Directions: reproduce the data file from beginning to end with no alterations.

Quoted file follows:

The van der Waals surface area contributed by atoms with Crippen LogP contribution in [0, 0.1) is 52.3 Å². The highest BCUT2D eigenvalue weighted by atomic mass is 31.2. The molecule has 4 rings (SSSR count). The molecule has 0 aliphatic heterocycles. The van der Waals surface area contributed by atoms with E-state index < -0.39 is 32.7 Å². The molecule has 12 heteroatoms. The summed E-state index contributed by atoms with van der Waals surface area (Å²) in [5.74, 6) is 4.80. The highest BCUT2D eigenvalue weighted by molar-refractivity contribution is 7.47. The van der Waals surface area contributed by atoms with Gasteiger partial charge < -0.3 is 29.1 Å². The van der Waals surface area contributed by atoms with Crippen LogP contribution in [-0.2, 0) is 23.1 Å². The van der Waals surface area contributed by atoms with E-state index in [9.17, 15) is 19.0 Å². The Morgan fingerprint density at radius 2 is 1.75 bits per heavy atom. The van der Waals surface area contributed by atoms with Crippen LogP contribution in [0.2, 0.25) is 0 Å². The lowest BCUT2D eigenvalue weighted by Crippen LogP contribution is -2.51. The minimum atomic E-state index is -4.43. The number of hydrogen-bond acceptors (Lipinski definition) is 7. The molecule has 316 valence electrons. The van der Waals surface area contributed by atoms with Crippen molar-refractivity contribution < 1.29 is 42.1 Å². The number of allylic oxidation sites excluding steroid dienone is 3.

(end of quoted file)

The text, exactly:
The van der Waals surface area contributed by atoms with Crippen LogP contribution in [0, 0.1) is 52.3 Å². The highest BCUT2D eigenvalue weighted by atomic mass is 31.2. The molecule has 4 rings (SSSR count). The molecule has 0 aliphatic heterocycles. The van der Waals surface area contributed by atoms with E-state index < -0.39 is 32.7 Å². The molecule has 12 heteroatoms. The summed E-state index contributed by atoms with van der Waals surface area (Å²) in [5.74, 6) is 4.80. The highest BCUT2D eigenvalue weighted by molar-refractivity contribution is 7.47. The van der Waals surface area contributed by atoms with Gasteiger partial charge < -0.3 is 29.1 Å². The van der Waals surface area contributed by atoms with Crippen LogP contribution in [-0.2, 0) is 23.1 Å². The van der Waals surface area contributed by atoms with E-state index in [9.17, 15) is 19.0 Å². The Morgan fingerprint density at radius 2 is 1.75 bits per heavy atom. The van der Waals surface area contributed by atoms with Crippen LogP contribution in [0.2, 0.25) is 0 Å². The lowest BCUT2D eigenvalue weighted by Crippen LogP contribution is -2.51. The minimum atomic E-state index is -4.43. The number of hydrogen-bond acceptors (Lipinski definition) is 7. The molecule has 316 valence electrons. The van der Waals surface area contributed by atoms with Crippen molar-refractivity contribution < 1.29 is 42.1 Å². The number of allylic oxidation sites excluding steroid dienone is 3.